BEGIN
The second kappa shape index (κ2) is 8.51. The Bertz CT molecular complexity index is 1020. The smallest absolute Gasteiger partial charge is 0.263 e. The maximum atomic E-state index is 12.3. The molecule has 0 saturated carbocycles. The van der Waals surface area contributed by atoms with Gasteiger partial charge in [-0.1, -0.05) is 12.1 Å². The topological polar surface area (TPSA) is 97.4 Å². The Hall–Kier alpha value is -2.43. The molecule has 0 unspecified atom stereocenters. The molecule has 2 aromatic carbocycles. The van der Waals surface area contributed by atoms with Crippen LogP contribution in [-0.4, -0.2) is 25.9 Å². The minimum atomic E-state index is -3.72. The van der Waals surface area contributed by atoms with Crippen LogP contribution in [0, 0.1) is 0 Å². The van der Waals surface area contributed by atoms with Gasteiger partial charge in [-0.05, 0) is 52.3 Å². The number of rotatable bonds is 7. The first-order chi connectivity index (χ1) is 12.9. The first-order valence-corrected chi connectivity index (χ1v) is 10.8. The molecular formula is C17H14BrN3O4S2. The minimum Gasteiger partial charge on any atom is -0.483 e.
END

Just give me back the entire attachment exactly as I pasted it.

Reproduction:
The second kappa shape index (κ2) is 8.51. The Bertz CT molecular complexity index is 1020. The smallest absolute Gasteiger partial charge is 0.263 e. The maximum atomic E-state index is 12.3. The molecule has 0 saturated carbocycles. The van der Waals surface area contributed by atoms with Gasteiger partial charge in [-0.1, -0.05) is 12.1 Å². The topological polar surface area (TPSA) is 97.4 Å². The Hall–Kier alpha value is -2.43. The molecule has 0 unspecified atom stereocenters. The molecule has 2 aromatic carbocycles. The van der Waals surface area contributed by atoms with Crippen LogP contribution in [-0.4, -0.2) is 25.9 Å². The minimum atomic E-state index is -3.72. The van der Waals surface area contributed by atoms with Crippen LogP contribution in [0, 0.1) is 0 Å². The van der Waals surface area contributed by atoms with Gasteiger partial charge in [-0.05, 0) is 52.3 Å². The number of rotatable bonds is 7. The first-order chi connectivity index (χ1) is 12.9. The first-order valence-corrected chi connectivity index (χ1v) is 10.8. The molecular formula is C17H14BrN3O4S2. The minimum Gasteiger partial charge on any atom is -0.483 e.